Jumping on the bandwagon: oven baked gluten free donuts

Posted on Sep 20, 2013 in recipes | 14 comments

gluten free donuts jamjnr.com

Remember those chocolate raspberry tarts I made for Chinese Valentines Day and how they ticked every single trendy box?

I’m afraid I’m at it again – although not intentionally.

gluten free donuts jamjnr.com

Just for the record you can tick off gluten free, coconut oil and almond milk. The holy trinity of Pinterest.

And there’s a coconut oil chocolate glaze thrown in for free too.

gluten free donuts jamjnr.com

I have really lost my baking mojo in Shanghai. The local flour is fine for pastry and biscuits but I’ve lost count of the cupcakes I’ve binned. At some point I’m just going to have to suck it up and use the imported US stuff at $10 a bag. When this recipe flashed up on a friends Facebook stream a couple of weeks ago and given my ongoing issues with crappy cake flour, I saved it for a rainy day.

Rich had to made a quick side trip to Barcelona last week so I had the perfect excuse to rumble these up as a treat for him. And I was kind of curious myself I have to admit as to how they would turn out.

gluten free donuts jamjnr.com

gluten free donuts jamjnr.com

Things you should know before you start:

  • First time I made these I didn’t wipe it around the funnel thingy in the middle. Do as I say not as I do. Or you too will be scoffing bits of broken off donut which is no bad thing but these are for sharing not for eating before they get to the table.
  • They don’t keep very well and probably need to be eaten as close as possible to 24 hours after they come out of the oven. Use your best judgement on whether that is a good thing or not.
  • Next time I make them I’ll be going with hundreds and thousands on top not toasted coconut. Treat yourself – these things are smaller than a mouthful and in the big scheme of things it doesn’t really matter.
  • I think silicone baking trays suck. What is it with them? Someone needs to enlighten me!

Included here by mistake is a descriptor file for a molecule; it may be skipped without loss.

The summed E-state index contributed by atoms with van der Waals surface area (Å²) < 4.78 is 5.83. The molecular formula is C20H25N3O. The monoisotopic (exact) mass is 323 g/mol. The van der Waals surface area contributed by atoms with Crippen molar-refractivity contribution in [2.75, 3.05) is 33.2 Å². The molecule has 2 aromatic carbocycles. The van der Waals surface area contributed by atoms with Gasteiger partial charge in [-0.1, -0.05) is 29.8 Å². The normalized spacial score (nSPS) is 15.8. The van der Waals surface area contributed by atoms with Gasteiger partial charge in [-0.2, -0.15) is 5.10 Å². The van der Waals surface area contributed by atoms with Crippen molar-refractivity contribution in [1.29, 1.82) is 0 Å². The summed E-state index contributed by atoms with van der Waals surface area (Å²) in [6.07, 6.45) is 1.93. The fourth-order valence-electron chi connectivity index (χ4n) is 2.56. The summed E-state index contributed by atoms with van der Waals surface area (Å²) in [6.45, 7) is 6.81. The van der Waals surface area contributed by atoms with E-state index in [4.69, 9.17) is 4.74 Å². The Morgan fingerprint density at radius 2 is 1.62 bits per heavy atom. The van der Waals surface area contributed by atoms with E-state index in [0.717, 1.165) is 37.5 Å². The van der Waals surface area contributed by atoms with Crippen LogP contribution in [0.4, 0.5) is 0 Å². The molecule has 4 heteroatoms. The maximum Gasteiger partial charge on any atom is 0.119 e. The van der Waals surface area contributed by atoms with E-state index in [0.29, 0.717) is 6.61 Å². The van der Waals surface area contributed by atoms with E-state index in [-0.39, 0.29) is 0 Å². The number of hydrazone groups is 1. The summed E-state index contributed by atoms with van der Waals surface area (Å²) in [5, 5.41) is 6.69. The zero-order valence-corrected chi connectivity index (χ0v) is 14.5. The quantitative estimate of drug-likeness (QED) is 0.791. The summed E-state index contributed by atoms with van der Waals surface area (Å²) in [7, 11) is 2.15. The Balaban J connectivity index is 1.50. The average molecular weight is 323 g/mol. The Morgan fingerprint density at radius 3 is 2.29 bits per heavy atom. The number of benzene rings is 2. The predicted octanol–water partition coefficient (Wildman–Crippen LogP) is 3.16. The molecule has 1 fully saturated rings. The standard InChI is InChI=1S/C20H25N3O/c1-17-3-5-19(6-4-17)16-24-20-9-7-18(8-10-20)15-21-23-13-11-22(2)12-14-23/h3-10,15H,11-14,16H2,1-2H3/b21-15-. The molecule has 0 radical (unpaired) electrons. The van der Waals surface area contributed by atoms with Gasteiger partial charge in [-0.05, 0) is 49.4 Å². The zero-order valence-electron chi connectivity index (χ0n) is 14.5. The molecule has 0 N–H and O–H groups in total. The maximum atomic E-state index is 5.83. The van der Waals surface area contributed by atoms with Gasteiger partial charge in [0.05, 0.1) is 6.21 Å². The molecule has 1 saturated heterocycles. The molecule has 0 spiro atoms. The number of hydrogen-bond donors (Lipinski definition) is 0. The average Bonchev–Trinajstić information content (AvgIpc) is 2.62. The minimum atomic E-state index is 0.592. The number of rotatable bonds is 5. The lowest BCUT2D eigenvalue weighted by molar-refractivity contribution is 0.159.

Other than that you’re good to go. For anyone who needs to watch their gluten intake or watch their waistline I reckon these make a more than adequate compromise. They will satisfy a mid afternoon sweet craving without breaking the calorie bank.

I have to admit Rich was a little underwhelmed in a typical male way. He prefers his doughnuts deep fried, filled with jam and rolled in sugar and really, don’t we all?

Let’s not kid ourselves here – there’s nothing like the real thing right?

5.0 from 1 reviews
Gluten free donuts
 
Prep time
Cook time
Total time
 
Simple gluten free mini donuts with a light crumb texture
Author:
Recipe type: Easy
Cuisine: Baking
Serves: 24
Ingredients
Donuts
  • ¼ cup cornflour
  • ¾ cup ground almonds
  • 1.5 tsp baking powder
  • 1 tsp vanilla essence
  • 2 tbsp maple syrup
  • 2 eggs, beaten
  • 2 tbsp melted coconut oil
  • 1 tbsp milk (almond, coconut, full fat etc)
Chocolate glaze
  • 1 tbsp melted coconut oil
  • 1 tbsp maple syrup
  • 1 tbsp cocoa powder
Topping
  • Choose from toasted coconut, crushed walnuts or sprinkles
Method
  1. Preheat oven to 180 degrees and spray a mini donut tray with oil including around the funnel of each hole
  2. Whisk all the dry ingredients together to get rid of any lumps.
  3. Whisk all the wet ingredients together and stir through the dry ingredients. Mix thoroughly.
  4. Use a melon baller (mine holds just less than 1 tablespoon of mixture) and fill the molds ⅔ full.
  5. Bake for 6-8 minutes or until a skewer comes out clean. (mine took 6 minutes)
  6. Allow to cool for 10 minutes in the tray before removing to a cooling rack.
  7. Dip in the chocolate sauce and top with toasted coconut.
Notes
There is plenty of rise in the dough so don't fill the trays more than ⅔ full.

 

 

 

 

 

14 Comments